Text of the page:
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Music Review: The Bridge – The Bridge

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There is something undeniably cathartic about driving and listening to music.

Certain albums seem to be made for the open road, and The Bridge’s self-titled release is one of those offerings. With a laid back pace and narrative lyrics referring to wheels a-turning and engines spinning, it is a very befitting companion for a trip down the highway.

The young Baltimore-bred quintet delivers a melting pot of musical styles on this latest CD – from bluegrass-flavored tunes like “Flats of the Old Avenue” and “Chains,” to the incredibly funky “Bad Locomotive” and “Shake ‘em Down.” One of The Bridge’s unique selling points is the incorporation of beat box and saxophone, adding jazz and hip-hop flare into the mix as well.

From the opening song “Get Back Up,” listeners will hear the remarkably tight instrumentation between guitarist Cris Jacobs, bassist Dave Markowitz, drummer Mike Gambone, saxophonist Patrick Rainey, and mandolin/beat boxing extraordinaire Kenny Liner. Supplementing the five core members of the group are frequent guest appearances, including organist John Ginty (Citizen Cope), pianist Mookie Siegel (Phil Lesh & Friends, Dave Nelson Band), and drummer Russell Batiste Jr. (The Funky Meters).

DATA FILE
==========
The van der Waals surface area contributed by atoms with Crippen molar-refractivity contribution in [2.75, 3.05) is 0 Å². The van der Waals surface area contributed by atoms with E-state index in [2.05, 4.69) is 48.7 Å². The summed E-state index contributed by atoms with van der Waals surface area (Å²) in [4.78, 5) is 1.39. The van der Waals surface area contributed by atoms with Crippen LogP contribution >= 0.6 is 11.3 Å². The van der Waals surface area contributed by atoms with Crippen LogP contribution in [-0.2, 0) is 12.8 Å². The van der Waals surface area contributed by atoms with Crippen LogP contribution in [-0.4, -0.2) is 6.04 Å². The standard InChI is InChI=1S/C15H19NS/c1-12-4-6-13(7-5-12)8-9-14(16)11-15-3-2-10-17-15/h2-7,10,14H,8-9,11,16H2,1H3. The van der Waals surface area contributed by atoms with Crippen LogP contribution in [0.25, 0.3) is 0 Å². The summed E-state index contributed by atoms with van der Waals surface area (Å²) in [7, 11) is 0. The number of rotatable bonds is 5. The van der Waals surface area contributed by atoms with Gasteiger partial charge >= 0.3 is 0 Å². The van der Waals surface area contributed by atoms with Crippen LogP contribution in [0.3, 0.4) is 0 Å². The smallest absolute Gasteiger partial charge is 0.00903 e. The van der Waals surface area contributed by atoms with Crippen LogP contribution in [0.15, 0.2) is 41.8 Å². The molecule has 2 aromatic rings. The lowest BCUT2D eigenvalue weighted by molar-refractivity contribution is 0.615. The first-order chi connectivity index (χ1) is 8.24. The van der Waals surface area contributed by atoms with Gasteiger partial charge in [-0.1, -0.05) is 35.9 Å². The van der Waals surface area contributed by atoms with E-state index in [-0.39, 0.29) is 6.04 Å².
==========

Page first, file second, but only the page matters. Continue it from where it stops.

One of the album’s most powerful displays appears in the soulful and dynamic “Angelina.” Jacobs reveals his strength on lead vocals, showcasing a broad range and pitch perfect harmonies with backing vocalists Dave Markowitz and guest Ed Hough.

“Bad Locomotive” is an instant stand-out track, filled with beefy bass lines, smoking hot guitar licks, and a blistering solo from Jacobs that is nearing Stevie Ray Vaughan status. Ominous statements like “halfway to the burying ground” and “I sold my reason for a one-way ride” conjure images of addiction and destructive behavior, which marks a brief departure from the mostly light-hearted tone found in the rest of the album.

Beyond his abilities on the guitar and vocals, Cris Jacobs is listed as the songwriter for nine of the album’s twelve tracks. He and co-founder Kenny Liner share authorship of “The Ballad of Clear Rock,” and Liner is credited with the remaining two songs.

It was an ambitious undertaking considering the band’s heavy national touring schedule, but apparently these two were up to the challenge. What has emerged is a refreshing album with broad appeal, one that literally bridges the gap between genres and generations (and it helps with road rage, too).

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